The Chesapeake Bay
How does Agriculture affect the Chesapeake Bay?
What does agriculture in your community have to do with waterways in Maryland? What we do in Cambria County ends up in the water in Maryland and the Atlantic Ocean. The Chesapeake Bay is the United States’ largest and most productive estuary, providing recreational and commercial opportunities for humans as well as a habitat for many animals.
The Chesapeake Bay Basin reaches from upstate New York to Virginia, with a drainage area that spans 64,000 square miles (41,000,000 acres). More than any other state, Pennsylvania makes up more than one third of the Chesapeake Bay watershed. The Susquehanna River that flows 440 miles from New York to Maryland and through Pennsylvania, drains nearly 92% of the watershed.
With the amount of water flowing into the Bay from Pennsylvania, we are bound to have some effects on the Bay. Unfortunately nutrient pollution is one of our biggest problems. Nutrient pollution caused by excessive amounts of nitrogen and phosphorus, can cause an overgrowth of algae (algae bloom).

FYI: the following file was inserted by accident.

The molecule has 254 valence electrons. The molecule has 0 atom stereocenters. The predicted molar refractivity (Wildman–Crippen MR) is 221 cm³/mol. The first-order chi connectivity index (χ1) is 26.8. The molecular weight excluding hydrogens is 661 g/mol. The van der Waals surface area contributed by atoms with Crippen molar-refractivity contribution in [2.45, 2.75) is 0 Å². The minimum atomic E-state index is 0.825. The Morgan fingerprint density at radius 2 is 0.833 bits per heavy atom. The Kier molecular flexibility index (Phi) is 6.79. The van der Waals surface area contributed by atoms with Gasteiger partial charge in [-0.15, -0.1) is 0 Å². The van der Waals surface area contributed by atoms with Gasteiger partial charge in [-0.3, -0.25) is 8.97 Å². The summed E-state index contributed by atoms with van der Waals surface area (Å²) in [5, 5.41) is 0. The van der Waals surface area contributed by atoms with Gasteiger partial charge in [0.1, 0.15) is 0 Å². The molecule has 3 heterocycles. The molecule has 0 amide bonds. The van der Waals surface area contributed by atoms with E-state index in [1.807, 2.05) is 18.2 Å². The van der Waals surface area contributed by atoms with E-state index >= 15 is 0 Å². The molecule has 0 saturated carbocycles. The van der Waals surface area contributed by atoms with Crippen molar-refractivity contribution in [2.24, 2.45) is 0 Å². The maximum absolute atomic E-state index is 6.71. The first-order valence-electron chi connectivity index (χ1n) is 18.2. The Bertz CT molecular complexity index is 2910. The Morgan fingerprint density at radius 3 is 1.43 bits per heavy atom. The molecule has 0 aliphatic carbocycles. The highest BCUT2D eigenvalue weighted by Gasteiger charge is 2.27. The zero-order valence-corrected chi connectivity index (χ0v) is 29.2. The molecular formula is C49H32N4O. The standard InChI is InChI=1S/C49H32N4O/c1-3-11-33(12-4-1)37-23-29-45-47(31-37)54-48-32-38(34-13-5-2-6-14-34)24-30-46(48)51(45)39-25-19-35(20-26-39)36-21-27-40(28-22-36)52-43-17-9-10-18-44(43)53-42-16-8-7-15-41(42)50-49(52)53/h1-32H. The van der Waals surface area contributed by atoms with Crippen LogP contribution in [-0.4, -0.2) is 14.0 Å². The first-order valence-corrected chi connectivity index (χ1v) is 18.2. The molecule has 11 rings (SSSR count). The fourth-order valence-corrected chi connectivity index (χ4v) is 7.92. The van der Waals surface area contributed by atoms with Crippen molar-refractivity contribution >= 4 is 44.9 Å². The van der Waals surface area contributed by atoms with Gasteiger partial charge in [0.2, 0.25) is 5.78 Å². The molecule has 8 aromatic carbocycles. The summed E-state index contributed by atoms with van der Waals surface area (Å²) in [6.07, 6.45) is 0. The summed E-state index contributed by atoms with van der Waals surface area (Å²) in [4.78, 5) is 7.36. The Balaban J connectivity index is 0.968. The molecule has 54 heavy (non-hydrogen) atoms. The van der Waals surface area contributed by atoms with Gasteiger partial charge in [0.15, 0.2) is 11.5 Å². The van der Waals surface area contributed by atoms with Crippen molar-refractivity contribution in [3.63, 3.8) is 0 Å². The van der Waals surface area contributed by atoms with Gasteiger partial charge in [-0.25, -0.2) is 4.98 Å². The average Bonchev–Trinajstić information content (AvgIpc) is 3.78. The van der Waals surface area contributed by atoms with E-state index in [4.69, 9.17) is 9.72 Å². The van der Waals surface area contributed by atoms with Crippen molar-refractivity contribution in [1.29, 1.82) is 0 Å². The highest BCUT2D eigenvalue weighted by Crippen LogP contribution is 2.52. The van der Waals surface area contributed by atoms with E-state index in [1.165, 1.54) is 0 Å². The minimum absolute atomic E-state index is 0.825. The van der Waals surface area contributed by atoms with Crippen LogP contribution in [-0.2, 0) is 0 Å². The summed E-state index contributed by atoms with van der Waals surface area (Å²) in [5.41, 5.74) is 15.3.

These blooms deplete oxygen and block sunlight needed by aquatic plants and animals. Pennsylvania contributes an estimate 36 percent of the nitrogen and 25 percent of the phosphorus entering the Bay, resulting in a huge problem. Cover crops, stream buffers, rotational grazing, and other best management practices are established to help filter these nutrient loads making their way into the waters of the Bay.
The Pennsylvania Chesapeake Bay Program launched in 1984 in following an Environmental Protection Agency study that reported the health of the Bay to be declining. In 1987 Pennsylvania furthered its commitment to protect and restore the Bay by joining Virginia, Maryland, and the District of Columbia in the signing of the Chesapeake Bay Agreement. The program is a cooperative project between state, federal, and local agencies and organizations to:
Reduce agricultural runoff.
Establish a nonpoint source pollution control program within Pennsylvania’s portion of the Bay watershed.
Provide technical and financial assistance program for farmers who are interested in installing prescribed management practices to reduce water pollution.
Educate farmers, students, homeowners, governments, and industries about their connection to the Bay